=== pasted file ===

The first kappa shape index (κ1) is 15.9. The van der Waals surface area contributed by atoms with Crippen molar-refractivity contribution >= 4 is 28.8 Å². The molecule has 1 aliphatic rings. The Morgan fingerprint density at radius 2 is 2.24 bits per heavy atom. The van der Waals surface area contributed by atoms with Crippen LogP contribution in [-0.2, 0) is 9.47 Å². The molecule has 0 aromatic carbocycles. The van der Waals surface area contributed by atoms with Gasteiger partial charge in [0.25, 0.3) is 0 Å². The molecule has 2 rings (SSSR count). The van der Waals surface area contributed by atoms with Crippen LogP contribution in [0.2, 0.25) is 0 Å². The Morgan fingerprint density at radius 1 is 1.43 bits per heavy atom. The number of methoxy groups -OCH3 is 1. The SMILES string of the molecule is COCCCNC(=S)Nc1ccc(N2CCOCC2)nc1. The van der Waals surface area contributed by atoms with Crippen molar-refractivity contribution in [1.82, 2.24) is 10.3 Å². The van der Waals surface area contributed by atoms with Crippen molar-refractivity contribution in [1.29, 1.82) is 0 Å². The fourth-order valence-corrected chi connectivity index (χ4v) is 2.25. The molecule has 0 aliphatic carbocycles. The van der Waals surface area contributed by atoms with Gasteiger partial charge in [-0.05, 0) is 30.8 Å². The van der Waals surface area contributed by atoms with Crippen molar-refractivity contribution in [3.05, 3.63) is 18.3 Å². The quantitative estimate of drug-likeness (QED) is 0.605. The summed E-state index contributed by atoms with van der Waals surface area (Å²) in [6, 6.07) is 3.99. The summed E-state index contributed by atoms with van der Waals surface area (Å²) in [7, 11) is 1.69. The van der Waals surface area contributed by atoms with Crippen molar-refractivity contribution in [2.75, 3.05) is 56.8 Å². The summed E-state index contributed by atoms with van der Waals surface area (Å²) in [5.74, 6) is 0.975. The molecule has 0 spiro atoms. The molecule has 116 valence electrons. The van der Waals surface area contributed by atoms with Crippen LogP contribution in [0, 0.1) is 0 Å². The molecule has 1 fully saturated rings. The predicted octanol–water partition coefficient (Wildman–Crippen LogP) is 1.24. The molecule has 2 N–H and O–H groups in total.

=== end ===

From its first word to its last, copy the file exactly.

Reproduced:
The first kappa shape index (κ1) is 15.9. The van der Waals surface area contributed by atoms with Crippen molar-refractivity contribution >= 4 is 28.8 Å². The molecule has 1 aliphatic rings. The Morgan fingerprint density at radius 2 is 2.24 bits per heavy atom. The van der Waals surface area contributed by atoms with Crippen LogP contribution in [-0.2, 0) is 9.47 Å². The molecule has 0 aromatic carbocycles. The van der Waals surface area contributed by atoms with Gasteiger partial charge in [0.25, 0.3) is 0 Å². The molecule has 2 rings (SSSR count). The van der Waals surface area contributed by atoms with Crippen LogP contribution in [0.2, 0.25) is 0 Å². The Morgan fingerprint density at radius 1 is 1.43 bits per heavy atom. The number of methoxy groups -OCH3 is 1. The SMILES string of the molecule is COCCCNC(=S)Nc1ccc(N2CCOCC2)nc1. The van der Waals surface area contributed by atoms with Crippen molar-refractivity contribution in [1.82, 2.24) is 10.3 Å². The van der Waals surface area contributed by atoms with Crippen molar-refractivity contribution in [1.29, 1.82) is 0 Å². The fourth-order valence-corrected chi connectivity index (χ4v) is 2.25. The molecule has 0 aliphatic carbocycles. The van der Waals surface area contributed by atoms with Gasteiger partial charge in [-0.05, 0) is 30.8 Å². The van der Waals surface area contributed by atoms with Crippen molar-refractivity contribution in [3.05, 3.63) is 18.3 Å². The quantitative estimate of drug-likeness (QED) is 0.605. The summed E-state index contributed by atoms with van der Waals surface area (Å²) in [6, 6.07) is 3.99. The summed E-state index contributed by atoms with van der Waals surface area (Å²) in [7, 11) is 1.69. The van der Waals surface area contributed by atoms with Crippen molar-refractivity contribution in [2.75, 3.05) is 56.8 Å². The summed E-state index contributed by atoms with van der Waals surface area (Å²) in [5.74, 6) is 0.975. The molecule has 0 spiro atoms. The molecule has 116 valence electrons. The van der Waals surface area contributed by atoms with Crippen LogP contribution in [0, 0.1) is 0 Å². The molecule has 1 fully saturated rings. The predicted octanol–water partition coefficient (Wildman–Crippen LogP) is 1.24. The molecule has 2 N–H and O–H groups in total.